Worried About Soggy Trick-or-Treating? Steal These Tips to Stay Dry This Halloween
With rain, storms, and even snow predicted to hit many U.S. cities this Halloween, bust out these tricks for staying dry while you get your spooky on.
While there are plenty of festive Halloween activities that can be enjoyed indoors (crafting, enjoying snacks that look like eyeballs, reading ghost stories), most kids would prefer to traverse their neighborhood in search of sweet treats. It's difficult to separate the holiday from the time-honored fun of trick-or-treating. But given that much of the country is facing soggy or even snowy weather reports, you might be racking your brain for ways to keep your little one warm and dry while they go door to door. Here, several tip for staying dry you'll want to try.
1. The umbrella bubble
A mom in Michigan named Jennifer Barnes shared her genius invention that keeps her kiddo insulated and dry: an umbrella over a plastic bag "dome" that goes all the way to the ground. She jokingly commented that she should go on Shark Tank to pitch her idea, and you gotta agree.
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2. Tent on the go
In Wisconsin, several parents carried a large event-style tent over their little ones. What a way to keep everyone dry—and take on the challenge as a community.
3. Decorate a poncho
Grab a clear poncho (like this one from Amazon) and let your kiddo decorate it with stickers or waterproof paint. That way they'll get two costumes in one!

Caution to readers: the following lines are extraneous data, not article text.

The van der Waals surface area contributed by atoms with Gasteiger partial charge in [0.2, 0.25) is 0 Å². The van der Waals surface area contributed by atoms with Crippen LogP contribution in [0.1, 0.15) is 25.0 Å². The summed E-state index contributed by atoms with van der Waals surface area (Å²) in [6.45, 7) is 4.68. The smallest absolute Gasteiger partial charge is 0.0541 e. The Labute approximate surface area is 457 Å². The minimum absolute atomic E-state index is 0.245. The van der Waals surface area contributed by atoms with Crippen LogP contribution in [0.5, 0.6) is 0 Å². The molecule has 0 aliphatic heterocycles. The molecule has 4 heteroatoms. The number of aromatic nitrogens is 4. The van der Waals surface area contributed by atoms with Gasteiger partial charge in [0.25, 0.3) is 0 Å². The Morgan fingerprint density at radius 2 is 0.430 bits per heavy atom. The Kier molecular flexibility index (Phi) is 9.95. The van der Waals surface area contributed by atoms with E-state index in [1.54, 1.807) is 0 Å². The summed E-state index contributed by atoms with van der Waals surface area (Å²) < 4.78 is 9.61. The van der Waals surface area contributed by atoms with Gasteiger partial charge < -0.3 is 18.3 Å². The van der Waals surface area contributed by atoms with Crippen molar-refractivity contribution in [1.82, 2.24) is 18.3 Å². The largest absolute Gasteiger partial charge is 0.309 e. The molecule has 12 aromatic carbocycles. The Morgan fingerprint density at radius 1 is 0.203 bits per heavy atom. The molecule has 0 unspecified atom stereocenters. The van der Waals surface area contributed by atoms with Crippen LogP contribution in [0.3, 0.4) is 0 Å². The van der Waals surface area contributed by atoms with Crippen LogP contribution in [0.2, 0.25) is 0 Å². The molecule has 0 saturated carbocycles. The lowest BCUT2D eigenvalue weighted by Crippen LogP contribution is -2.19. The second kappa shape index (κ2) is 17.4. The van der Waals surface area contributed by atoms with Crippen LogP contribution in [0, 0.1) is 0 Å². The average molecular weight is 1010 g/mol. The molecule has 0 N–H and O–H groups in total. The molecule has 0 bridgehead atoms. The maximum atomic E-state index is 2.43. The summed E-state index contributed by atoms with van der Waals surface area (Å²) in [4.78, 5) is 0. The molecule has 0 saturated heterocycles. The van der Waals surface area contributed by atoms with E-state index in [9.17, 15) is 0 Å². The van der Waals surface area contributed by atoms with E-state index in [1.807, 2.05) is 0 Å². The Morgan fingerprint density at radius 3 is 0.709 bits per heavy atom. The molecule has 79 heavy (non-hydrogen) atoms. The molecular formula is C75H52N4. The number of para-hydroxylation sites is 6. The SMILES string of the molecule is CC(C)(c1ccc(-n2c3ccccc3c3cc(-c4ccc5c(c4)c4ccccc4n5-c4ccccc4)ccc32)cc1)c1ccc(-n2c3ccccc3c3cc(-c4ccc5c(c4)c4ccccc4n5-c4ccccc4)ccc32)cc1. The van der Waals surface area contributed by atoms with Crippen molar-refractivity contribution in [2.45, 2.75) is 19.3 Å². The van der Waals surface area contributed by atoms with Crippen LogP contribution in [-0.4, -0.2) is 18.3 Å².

4. Pick a costume that involves an umbrella
From Winnie the Pooh's Christopher Robin to Willy Wonka, Mary Poppins to Paddington Bear, there are plenty of rainy day costume ideas that actually lend themselves to carrying an umbrella—or, at least, wearing a hat.
5. Make an umbrella part of the costume
Decorate a clear umbrella as part of your little one's lewk. Check out this adorable jellyfish and spaceship.
And if worse comes to worst, you can always follow the lead of a mom named Brittany Marie Haight whose Facebook post about "parenting like it's the '80s" for a night has gone viral. "Tomorrow I'll pull on my rain boots, grab an umbrella and mix myself a nice cocktail and slosh around the neighborhood with my kids," writes Haight. "Once they are soaked to the bone we will go home, and then, I will eat all their KitKats and Snickers. They will have fun. I will get chocolate."
The takeaway for parents: There's no need to reschedule festivities (without a severe weather warning) in order to have a very happy Halloween.